Maryland: Annapolis, Havre de Grace,
Grasonville, Worton, Galesville, Rock Hall, Oxford
North Carolina: Washington, Oriental
Being There: Chesapeake Bay
Chesapeake Bay—200 miles long, with 11,600 miles of shoreline—offers the total sailing experience, arguably more so and better than any other sailing ground in the U.S. Over the years I’ve been drawn to the Chesapeake to race, to cruise, to daysail, to explore maritime history, and to head offshore.
My wife, Sarah, and I cruised on a Hunter 26 on Maryland’s Eastern Shore. In five days of sailing in St. Michael’s, Oxford, around Tilghman Island, across the Choptank River, and up to Easton, we got a taste of the bay. The sailing is easy on the Chesapeake when the winds are up; the water is warm, and current isn’t much of a factor. To get the real Chesapeake experience (and soak up local flavor), though, you have to explore creeks and rivers, where shallow draft is a plus. We left realizing how much unfinished business we have there before our Chesapeake sailing experience is complete—only about 11,550 miles of shoreline to go. There’s risk with the weather if you go in spring or fall—cold fronts and the like—but chances are you’ll nail the glorious sailing weather we enjoyed in late April. Take as much time as you can. And plan to return. Josh Adams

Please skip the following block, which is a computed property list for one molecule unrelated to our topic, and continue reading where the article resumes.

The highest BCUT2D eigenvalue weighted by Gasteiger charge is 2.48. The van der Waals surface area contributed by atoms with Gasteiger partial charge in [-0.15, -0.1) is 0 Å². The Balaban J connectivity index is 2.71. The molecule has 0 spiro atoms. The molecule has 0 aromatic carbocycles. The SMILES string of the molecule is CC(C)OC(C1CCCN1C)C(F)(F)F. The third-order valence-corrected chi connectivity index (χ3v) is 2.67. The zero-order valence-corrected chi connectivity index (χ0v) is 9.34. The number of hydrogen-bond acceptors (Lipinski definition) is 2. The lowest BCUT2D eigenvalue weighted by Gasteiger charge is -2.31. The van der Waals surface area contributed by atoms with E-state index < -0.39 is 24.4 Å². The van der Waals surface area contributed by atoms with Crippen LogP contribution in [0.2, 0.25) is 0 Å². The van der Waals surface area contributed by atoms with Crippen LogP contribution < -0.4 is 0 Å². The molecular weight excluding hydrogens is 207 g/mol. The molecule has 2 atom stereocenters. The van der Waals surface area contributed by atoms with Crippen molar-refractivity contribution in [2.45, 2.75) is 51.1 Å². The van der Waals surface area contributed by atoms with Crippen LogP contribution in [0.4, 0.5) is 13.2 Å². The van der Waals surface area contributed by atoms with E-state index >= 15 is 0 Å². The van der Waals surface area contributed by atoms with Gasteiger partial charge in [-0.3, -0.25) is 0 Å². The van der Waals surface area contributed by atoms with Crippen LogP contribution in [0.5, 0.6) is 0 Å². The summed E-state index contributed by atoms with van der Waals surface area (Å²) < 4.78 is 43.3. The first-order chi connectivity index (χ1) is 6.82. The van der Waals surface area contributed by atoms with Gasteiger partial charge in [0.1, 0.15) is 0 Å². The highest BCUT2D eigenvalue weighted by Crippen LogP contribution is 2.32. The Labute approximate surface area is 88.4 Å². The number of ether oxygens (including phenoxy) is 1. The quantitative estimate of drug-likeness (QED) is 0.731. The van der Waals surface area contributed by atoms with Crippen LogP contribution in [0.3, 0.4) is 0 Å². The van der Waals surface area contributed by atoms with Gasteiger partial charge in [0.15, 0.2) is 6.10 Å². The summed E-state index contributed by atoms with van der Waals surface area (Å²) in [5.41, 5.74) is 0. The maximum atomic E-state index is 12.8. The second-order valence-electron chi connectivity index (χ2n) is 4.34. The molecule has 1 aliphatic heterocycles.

Maryland: Our charter season runs from the beginning of April through the first weekend of November. As is true of many places, spring and fall are best in the Chesapeake. But late September is magical. In the morning it’s quiet and still; there’s dew on the deck and nobody else in your anchorage. Then the fog lifts, and you can hear birdsong and the calls of waterfowl. It’s usually warm during the day—say, in the low 70s—and good wind in the 12-to-14-knot range. Scott Farquharson, Annapolis Bay Charters, Annapolis
North Carolina: We’re located 60 miles from the coast, so our primary cruising ground is the Pamlico River and Pamlico Sound. It’s a well-protected area with great sailing. Our season runs from mid-March to the second week of November, and my preference is for spring and fall, when the wind is reliably 12 to 20 knots from the southwest. Wind is usually at a premium in the summer, and you do need air-conditioning. Wayne Stoeckert, Carolina Wind Yachting Center, Washington, North Carolina